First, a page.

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Reevaluation of the role of HDL in the anticoagulant activated protein C system in humans.

Oslakovic, Cecilia LU ; Norstrøm, Eva and Dahlbäck, Björn LU (2010) In Journal of Clinical Investigation 120(5). p.1396-1399
Abstract
HDL has anti-atherogenic properties, and plasma levels of HDL cholesterol correlate inversely with risk of coronary artery disease. HDL reportedly functions as a cofactor to the anticoagulant activated protein C (APC) in the degradation of factor Va (FVa). The aim of the present study was to elucidate the mechanism by which HDL functions as cofactor to APC. Consistent with a previous report, HDL isolated from human plasma by ultracentrifugation was found to stimulate APC-mediated degradation of FVa. However, further purification of HDL by gel filtration revealed that the stimulating activity was not a property of HDL. Instead, the stimulating activity eluted completely separately from HDL in the high-molecular-weight void volume fractions.... (More)
HDL has anti-atherogenic properties, and plasma levels of HDL cholesterol correlate inversely with risk of coronary artery disease. HDL reportedly functions as a cofactor to the anticoagulant activated protein C (APC) in the degradation of factor Va (FVa). The aim of the present study was to elucidate the mechanism by which HDL functions as cofactor to APC. Consistent with a previous report, HDL isolated from human plasma by ultracentrifugation was found to stimulate APC-mediated degradation of FVa. However, further purification of HDL by gel filtration revealed that the stimulating activity was not a property of HDL. Instead, the stimulating activity eluted completely separately from HDL in the high-molecular-weight void volume fractions. The active portion of these fractions stimulated FVa degradation by APC and supported the assembly of factor Xa and FVa into a functional prothrombinase complex. Both the procoagulant and anticoagulant activities were blocked by addition of annexin V, suggesting that the active portion was negatively charged phospholipid membranes. These results demonstrate that HDL does not stimulate the APC/protein S effect and that the activity previously reported to be a property of HDL is instead caused by contaminating negatively charged phospholipid membranes. (Less)
Please use this url to cite or link to this publication:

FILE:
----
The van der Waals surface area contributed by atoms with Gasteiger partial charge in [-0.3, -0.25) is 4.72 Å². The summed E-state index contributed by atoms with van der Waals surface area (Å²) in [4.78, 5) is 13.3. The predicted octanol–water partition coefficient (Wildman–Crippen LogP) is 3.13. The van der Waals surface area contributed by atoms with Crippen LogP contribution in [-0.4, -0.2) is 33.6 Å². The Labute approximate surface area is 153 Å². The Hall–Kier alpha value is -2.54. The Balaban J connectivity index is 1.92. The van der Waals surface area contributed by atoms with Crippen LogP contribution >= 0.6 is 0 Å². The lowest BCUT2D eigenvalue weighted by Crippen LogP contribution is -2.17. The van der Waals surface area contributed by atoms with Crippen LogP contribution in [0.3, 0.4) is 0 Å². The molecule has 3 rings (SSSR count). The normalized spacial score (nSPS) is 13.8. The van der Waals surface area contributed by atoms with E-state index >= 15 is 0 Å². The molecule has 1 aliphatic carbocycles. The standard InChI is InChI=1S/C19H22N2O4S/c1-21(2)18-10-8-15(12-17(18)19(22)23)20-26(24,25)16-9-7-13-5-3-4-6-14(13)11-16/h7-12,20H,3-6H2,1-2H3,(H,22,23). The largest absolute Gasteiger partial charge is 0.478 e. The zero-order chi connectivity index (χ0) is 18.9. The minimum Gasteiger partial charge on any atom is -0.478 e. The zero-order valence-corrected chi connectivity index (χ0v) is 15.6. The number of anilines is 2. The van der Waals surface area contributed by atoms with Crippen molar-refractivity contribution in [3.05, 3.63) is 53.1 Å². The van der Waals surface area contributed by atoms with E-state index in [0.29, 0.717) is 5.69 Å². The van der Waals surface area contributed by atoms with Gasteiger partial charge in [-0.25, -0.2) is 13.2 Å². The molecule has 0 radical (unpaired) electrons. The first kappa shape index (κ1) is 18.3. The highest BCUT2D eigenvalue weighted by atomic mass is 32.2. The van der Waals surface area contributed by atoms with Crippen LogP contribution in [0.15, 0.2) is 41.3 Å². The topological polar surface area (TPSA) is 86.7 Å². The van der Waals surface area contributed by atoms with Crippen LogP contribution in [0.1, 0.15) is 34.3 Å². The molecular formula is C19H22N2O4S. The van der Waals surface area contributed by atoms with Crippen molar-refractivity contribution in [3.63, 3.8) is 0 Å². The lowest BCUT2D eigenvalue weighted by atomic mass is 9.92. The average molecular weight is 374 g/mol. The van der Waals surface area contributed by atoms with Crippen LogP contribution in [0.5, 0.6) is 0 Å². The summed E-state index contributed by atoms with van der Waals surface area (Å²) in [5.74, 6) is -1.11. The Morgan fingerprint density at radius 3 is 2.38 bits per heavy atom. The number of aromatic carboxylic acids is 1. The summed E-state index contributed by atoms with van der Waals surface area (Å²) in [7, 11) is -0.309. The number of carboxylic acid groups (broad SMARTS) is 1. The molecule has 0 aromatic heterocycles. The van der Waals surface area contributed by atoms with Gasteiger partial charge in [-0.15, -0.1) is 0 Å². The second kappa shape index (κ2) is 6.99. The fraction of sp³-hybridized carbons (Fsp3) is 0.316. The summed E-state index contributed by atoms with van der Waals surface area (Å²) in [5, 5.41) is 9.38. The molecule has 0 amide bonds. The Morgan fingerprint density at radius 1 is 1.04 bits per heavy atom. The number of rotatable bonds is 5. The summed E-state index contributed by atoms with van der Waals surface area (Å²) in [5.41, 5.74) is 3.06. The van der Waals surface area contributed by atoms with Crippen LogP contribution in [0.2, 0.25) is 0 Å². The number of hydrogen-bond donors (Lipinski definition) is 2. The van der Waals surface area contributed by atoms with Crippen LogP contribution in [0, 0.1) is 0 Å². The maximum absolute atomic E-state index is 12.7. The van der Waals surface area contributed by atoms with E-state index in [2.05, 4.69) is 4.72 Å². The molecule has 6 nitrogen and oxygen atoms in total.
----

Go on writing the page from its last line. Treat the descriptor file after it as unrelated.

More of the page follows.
author
organization
publishing date
type
Contribution to journal
publication status
published
subject
keywords
Thromboplastin: metabolism, Protein C: metabolism, Phospholipids: metabolism, Liposomes: metabolism, HDL: metabolism, Lipoproteins, Factor Xa: metabolism, Factor Va: metabolism, Annexin A5: metabolism, Anticoagulants: metabolism
in
Journal of Clinical Investigation
volume
120
issue
5
pages
1396 - 1399
publisher
American Society for Clinical Investigation
external identifiers
  • WOS:000277248000009
  • PMID:20446351
  • Scopus:77951862815
ISSN
0021-9738
DOI
10.1172/JCI42260
language
English
LU publication?
yes
id
b9e70be2-e939-4263-9491-5d94ee2565fd (old id 1610559)
alternative location
http://www.ncbi.nlm.nih.gov/pubmed/20446351?dopt=Abstract
date added to LUP
2010-06-01 20:48:38
date last changed
2016-11-18 12:42:04
@misc{b9e70be2-e939-4263-9491-5d94ee2565fd,
  abstract     = {HDL has anti-atherogenic properties, and plasma levels of HDL cholesterol correlate inversely with risk of coronary artery disease. HDL reportedly functions as a cofactor to the anticoagulant activated protein C (APC) in the degradation of factor Va (FVa). The aim of the present study was to elucidate the mechanism by which HDL functions as cofactor to APC. Consistent with a previous report, HDL isolated from human plasma by ultracentrifugation was found to stimulate APC-mediated degradation of FVa. However, further purification of HDL by gel filtration revealed that the stimulating activity was not a property of HDL. Instead, the stimulating activity eluted completely separately from HDL in the high-molecular-weight void volume fractions. The active portion of these fractions stimulated FVa degradation by APC and supported the assembly of factor Xa and FVa into a functional prothrombinase complex. Both the procoagulant and anticoagulant activities were blocked by addition of annexin V, suggesting that the active portion was negatively charged phospholipid membranes. These results demonstrate that HDL does not stimulate the APC/protein S effect and that the activity previously reported to be a property of HDL is instead caused by contaminating negatively charged phospholipid membranes.},
  author       = {Oslakovic, Cecilia and Norstrøm, Eva and Dahlbäck, Björn},
  issn         = {0021-9738},
  keyword      = {Thromboplastin: metabolism,Protein C: metabolism,Phospholipids: metabolism,Liposomes: metabolism,HDL: metabolism,Lipoproteins,Factor Xa: metabolism,Factor Va: metabolism,Annexin A5: metabolism,Anticoagulants: metabolism},
  language     = {eng},
  number       = {5},
  pages        = {1396--1399},
  publisher    = {ARRAY(0x8b3c860)},
  series       = {Journal of Clinical Investigation},
  title        = {Reevaluation of the role of HDL in the anticoagulant activated protein C system in humans.},
  url          = {http://dx.doi.org/10.1172/JCI42260},
  volume       = {120},
  year         = {2010},
}